Second anniversary of the defamation charges brought against Ko Swe Win
[Yangon, 7 March 2019] Myanmar authorities must drop the case against Ko Swe Win and take concrete steps to repeal Article 66(d) of the Telecommunications Law, 77 organisations said in a joint statement today. Two years ago, Ko Swe Win, editor at an online newspaper Myanmar Now, was charged with defamation under Article 66 (d) for sharing a story by the online news outlet on Facebook. The story he shared quoted a senior monk who was critical of the well-known ultranationalist monk U Wirathu. U Wirathu had previously expressed support for and thanked U Kyi Lin – the recently convicted gunman who shot and killed prominent lawyer U Ko Ni in January 2017.
“It is sad that in Myanmar, a well-known monk who uses social media to applaud the horrifying political assassination of a respected lawyer remains unpunished, while journalists like myself who speak out to denounce such statements are unjustly targeted,” said Ko Swe Win. “This continuing use of 66(d) to silence those who expose and criticise activities like this as well as human rights violations clearly shows how powerful the authoritarian forces remain in our country despite the apparent democratic changes,” he continued.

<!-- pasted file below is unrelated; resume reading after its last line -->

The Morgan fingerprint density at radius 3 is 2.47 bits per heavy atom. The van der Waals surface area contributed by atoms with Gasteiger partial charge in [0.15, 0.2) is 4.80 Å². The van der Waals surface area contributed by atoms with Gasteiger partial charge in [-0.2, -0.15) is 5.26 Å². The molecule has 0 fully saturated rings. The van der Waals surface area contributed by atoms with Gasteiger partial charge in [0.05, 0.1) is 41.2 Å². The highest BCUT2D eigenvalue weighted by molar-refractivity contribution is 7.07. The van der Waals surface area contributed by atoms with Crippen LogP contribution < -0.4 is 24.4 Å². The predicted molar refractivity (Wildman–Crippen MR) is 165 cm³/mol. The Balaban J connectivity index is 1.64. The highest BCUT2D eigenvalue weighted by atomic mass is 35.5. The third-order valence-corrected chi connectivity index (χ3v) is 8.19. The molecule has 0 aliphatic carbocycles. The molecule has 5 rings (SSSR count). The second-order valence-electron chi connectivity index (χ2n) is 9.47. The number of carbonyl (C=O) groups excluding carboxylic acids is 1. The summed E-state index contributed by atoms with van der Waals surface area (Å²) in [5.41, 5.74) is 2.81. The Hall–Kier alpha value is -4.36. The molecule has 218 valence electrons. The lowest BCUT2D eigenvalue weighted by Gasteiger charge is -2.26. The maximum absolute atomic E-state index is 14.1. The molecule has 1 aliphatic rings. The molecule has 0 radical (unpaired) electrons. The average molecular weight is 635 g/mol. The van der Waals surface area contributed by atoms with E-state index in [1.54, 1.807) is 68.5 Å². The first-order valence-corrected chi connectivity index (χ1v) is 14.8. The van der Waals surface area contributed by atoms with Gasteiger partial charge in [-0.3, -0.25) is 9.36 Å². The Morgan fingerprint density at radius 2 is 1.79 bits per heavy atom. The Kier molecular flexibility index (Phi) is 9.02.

“Freedom of expression and the public’s right to information are cornerstones of a democratic society and if Myanmar is to continue its path towards democracy, it must take concrete measures to repeal or amend repressive legislation used to stifle free speech,” said Maung Saungkha of Athan who himself was jailed under Article 66(d) of the Telecommunications Law and has since been an outspoken proponent of reforming the law, which criminalises defamation.
To date, a reported 173 cases have been filed under Article 66(d) since it was enacted in 2013 according to Athan. The law was amended in August 2017, but it continues to criminalise defamation and the changes have had little effect on how the law is implemented. Since it was amended in 2017, 73 cases have been filed under Article 66(d).
“As long as 66(d) remains on the books in its current form, freedom of speech will continue to be threatened,” said Ko Aung Khaing Min of Progressive Voice.
The statement called on the Government of Myanmar and relevant authorities to take concrete steps in parliament to decriminalise defamation, repeal Article 66(d) of the Telecommunications Law and drop the charges against and release all journalists, activists and human rights defenders currently in prison and being charged under this legislation.
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